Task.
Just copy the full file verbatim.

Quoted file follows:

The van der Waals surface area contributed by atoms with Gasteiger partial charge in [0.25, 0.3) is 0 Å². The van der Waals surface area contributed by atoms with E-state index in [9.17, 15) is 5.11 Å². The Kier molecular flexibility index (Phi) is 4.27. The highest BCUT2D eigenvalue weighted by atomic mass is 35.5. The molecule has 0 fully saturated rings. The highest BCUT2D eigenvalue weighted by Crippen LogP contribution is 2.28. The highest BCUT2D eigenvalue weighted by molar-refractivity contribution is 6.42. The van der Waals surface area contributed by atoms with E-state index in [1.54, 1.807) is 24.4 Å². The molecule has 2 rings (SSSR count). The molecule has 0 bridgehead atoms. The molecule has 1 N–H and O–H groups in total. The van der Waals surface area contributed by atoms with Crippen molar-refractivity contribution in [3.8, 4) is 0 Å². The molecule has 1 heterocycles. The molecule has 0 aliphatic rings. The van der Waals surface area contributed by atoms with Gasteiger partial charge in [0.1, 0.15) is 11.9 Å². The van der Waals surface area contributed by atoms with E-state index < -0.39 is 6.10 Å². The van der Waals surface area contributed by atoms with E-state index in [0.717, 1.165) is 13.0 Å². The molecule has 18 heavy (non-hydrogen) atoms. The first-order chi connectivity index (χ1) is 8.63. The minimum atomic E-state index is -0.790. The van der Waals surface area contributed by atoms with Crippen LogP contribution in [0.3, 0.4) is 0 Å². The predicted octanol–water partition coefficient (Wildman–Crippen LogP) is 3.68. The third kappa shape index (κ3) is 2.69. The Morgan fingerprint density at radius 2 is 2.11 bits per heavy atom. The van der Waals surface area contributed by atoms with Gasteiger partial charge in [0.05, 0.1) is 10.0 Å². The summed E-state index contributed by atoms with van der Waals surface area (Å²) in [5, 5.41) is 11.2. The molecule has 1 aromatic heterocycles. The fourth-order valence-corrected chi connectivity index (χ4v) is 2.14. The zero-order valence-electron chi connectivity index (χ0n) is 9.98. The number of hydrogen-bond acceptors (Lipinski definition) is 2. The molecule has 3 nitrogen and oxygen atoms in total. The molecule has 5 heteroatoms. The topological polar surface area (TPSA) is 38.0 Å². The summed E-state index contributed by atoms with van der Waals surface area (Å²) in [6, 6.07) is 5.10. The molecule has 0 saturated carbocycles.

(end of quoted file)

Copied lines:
The van der Waals surface area contributed by atoms with Gasteiger partial charge in [0.25, 0.3) is 0 Å². The van der Waals surface area contributed by atoms with E-state index in [9.17, 15) is 5.11 Å². The Kier molecular flexibility index (Phi) is 4.27. The highest BCUT2D eigenvalue weighted by atomic mass is 35.5. The molecule has 0 fully saturated rings. The highest BCUT2D eigenvalue weighted by Crippen LogP contribution is 2.28. The highest BCUT2D eigenvalue weighted by molar-refractivity contribution is 6.42. The van der Waals surface area contributed by atoms with E-state index in [1.54, 1.807) is 24.4 Å². The molecule has 2 rings (SSSR count). The molecule has 0 bridgehead atoms. The molecule has 1 N–H and O–H groups in total. The van der Waals surface area contributed by atoms with Crippen molar-refractivity contribution in [3.8, 4) is 0 Å². The molecule has 1 heterocycles. The molecule has 0 aliphatic rings. The van der Waals surface area contributed by atoms with Gasteiger partial charge in [0.1, 0.15) is 11.9 Å². The van der Waals surface area contributed by atoms with E-state index < -0.39 is 6.10 Å². The van der Waals surface area contributed by atoms with E-state index in [0.717, 1.165) is 13.0 Å². The molecule has 18 heavy (non-hydrogen) atoms. The first-order chi connectivity index (χ1) is 8.63. The minimum atomic E-state index is -0.790. The van der Waals surface area contributed by atoms with Crippen LogP contribution in [0.3, 0.4) is 0 Å². The predicted octanol–water partition coefficient (Wildman–Crippen LogP) is 3.68. The third kappa shape index (κ3) is 2.69. The Morgan fingerprint density at radius 2 is 2.11 bits per heavy atom. The van der Waals surface area contributed by atoms with Gasteiger partial charge in [0.05, 0.1) is 10.0 Å². The summed E-state index contributed by atoms with van der Waals surface area (Å²) in [5, 5.41) is 11.2. The molecule has 1 aromatic heterocycles. The fourth-order valence-corrected chi connectivity index (χ4v) is 2.14. The zero-order valence-electron chi connectivity index (χ0n) is 9.98. The number of hydrogen-bond acceptors (Lipinski definition) is 2. The molecule has 3 nitrogen and oxygen atoms in total. The molecule has 5 heteroatoms. The topological polar surface area (TPSA) is 38.0 Å². The summed E-state index contributed by atoms with van der Waals surface area (Å²) in [6, 6.07) is 5.10. The molecule has 0 saturated carbocycles.